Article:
Sharif, 68, and his family this week filed an application with the accountability court seeking a fortnight’s exemption from personal appearance from February 19 onwards to let them go to London to see Sharif’s ailing wife. Three cases were filed against Sharif and his family last year, including Avenfield properties, Azizia & Hill Metal Establishment, and Flagship Investments.
Maryam and Safdar are accused only in Avenfield properties case. The NAB had filed two supplementary references against Sharif, his sons Hasan and Hussain regarding Al-Azizia Steel Mills & Hill Metal Establishment and Flagship Investment cases.
Pakistan “breaches obligations’ on nuclear arms reduction, UN court told
The Hague: Pakistan is violating its “obligations” to the international community by failing to reduce its nuclear arsenal, the Marshall Islands told the UN’s highest court on Tuesday.
The small Pacific Island nation is this week launching three unusual cases against India, Pakistan and Britain before the International Court of Justice.
Majuro wants to put a new spotlight on the global nuclear threat, its lawyers said yesterday, by using its own experience with massive US-led nuclear tests in the 1940s and 1950s.
“Pakistan is in breach of its obligations owed to the international community as a whole,” when it comes to reducing its nuclear stockpile, said Nicholas Grief, one of the island nation’s lawyers.
DeBrum warned that even a “limited nuclear war” involving the two countries would “threaten the existence” of his island nation people.
Pakistan and India have fought three wars since independence from Britain in 1947, two of them over the disputed Himalayan territory of Kashmir.
In 1998, the rival neighbours both demonstrated nuclear weapons capability.
The ICJ’s judges are holding hearings for the next week and a half to decide whether it is competent to hear the lawsuits brought against India and Pakistan — neither of which have signed the 1968 nuclear Non-Proliferation Treaty (NPT).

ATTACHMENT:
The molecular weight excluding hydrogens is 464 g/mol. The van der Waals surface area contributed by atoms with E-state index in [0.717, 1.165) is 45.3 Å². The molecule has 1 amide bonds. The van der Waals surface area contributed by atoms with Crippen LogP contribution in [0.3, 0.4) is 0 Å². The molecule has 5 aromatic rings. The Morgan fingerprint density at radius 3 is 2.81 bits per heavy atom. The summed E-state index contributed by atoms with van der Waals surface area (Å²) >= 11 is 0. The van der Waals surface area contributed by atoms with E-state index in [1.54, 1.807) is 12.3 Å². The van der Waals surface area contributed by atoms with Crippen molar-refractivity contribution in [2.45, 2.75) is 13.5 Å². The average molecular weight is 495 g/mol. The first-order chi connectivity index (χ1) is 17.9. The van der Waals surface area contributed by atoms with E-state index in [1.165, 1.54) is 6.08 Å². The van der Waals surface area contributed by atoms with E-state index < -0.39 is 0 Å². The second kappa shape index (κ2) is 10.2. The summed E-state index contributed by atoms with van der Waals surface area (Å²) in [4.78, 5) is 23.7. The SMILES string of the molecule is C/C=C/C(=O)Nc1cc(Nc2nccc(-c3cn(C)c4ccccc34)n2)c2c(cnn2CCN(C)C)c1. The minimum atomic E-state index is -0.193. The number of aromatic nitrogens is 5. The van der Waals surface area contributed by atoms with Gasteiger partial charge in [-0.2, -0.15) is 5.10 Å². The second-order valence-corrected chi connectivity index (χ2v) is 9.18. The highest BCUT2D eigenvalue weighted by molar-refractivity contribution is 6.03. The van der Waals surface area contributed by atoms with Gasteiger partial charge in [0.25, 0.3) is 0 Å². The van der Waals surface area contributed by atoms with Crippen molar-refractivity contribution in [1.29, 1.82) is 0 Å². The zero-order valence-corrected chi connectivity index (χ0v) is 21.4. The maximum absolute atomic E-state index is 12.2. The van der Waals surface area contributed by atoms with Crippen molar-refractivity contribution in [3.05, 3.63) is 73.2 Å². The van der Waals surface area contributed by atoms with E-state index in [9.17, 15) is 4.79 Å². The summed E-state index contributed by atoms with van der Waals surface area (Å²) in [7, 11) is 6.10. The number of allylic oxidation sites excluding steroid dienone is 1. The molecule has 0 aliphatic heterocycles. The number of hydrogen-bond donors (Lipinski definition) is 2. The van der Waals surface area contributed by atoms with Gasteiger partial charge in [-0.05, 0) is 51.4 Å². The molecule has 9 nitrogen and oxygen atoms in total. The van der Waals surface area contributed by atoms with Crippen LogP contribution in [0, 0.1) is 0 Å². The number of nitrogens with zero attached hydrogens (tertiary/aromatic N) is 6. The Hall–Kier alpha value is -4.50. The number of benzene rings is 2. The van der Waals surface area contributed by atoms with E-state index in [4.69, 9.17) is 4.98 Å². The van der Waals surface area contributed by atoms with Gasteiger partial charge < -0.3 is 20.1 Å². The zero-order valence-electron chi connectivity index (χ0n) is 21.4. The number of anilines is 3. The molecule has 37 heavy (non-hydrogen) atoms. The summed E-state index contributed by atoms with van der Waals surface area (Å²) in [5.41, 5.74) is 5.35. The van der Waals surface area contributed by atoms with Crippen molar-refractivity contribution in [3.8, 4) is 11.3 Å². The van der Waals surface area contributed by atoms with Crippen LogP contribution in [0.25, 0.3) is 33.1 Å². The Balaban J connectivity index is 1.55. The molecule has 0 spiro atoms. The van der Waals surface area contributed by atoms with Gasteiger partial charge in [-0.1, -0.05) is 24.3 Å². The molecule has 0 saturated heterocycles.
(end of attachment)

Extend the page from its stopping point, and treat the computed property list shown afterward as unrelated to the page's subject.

A third hearing against Britain — which has signed the NPT — scheduled to start on Wednesday will be devoted to “preliminary objections” raised by London.
The Marshalls initially sought to bring a case against nine countries it said possessed nuclear arms: Britain, China, France, India, Israel, North Korea, Pakistan, Russia and the United States.
Israel has never admitted to having nuclear weapons.
But the Hague-based ICJ, set up in 1945 to rule in disputes between states, has only admitted three cases against Britain, India and Pakistan, because they have accepted the ICJ’s compulsory jurisdiction.
Pakistan’s lawyers did not attend Tuesday’s hearings.
It did however file a counter-claim against Majuro’s allegations saying “the court has no jurisdiction to deal with the application” and insisting that the case is “not admissible”, said ICJ President Ronny Abraham.
Bangladesh to drop Islam as official religion following attacks on Hindus
New Delhi: Bangladesh is likely to drop Islam as its official religion following a series of attacks on people from other faiths in the country. The country’s Supreme Court is hearing a plea challenging the status of the official religion of the country to Islam.
Bangladesh, which was declared a secular country after its formation in 1971, was declared an Islamic country following a constitutional amendment in 1988.
According to a report in the Daily Mail, the plea has challenged the declaration of Islam as the national religion of the country.
The move is being supported by leaders from the minority communities like Hindus, Christians and Muslim minority Shiites.
Bangladesh has 90 per cent of Muslims, 8 per cent Hindus and remaining constitutes Christians and Muslim minority Shiites.
In last month, a Hindu priest was hacked to death following an attack on a temple in Panchgarh district. Two others were seriously injured in the attack. There have been several lethal attacks on writers and bloggers.
According to a report in the Independent, Islamist groups Jumatul Mujahedeen Bangladesh and Ansarullah Bangla Team are believed to have carried out at least seven attacks on foreign and minority people in Bangladesh in the past year.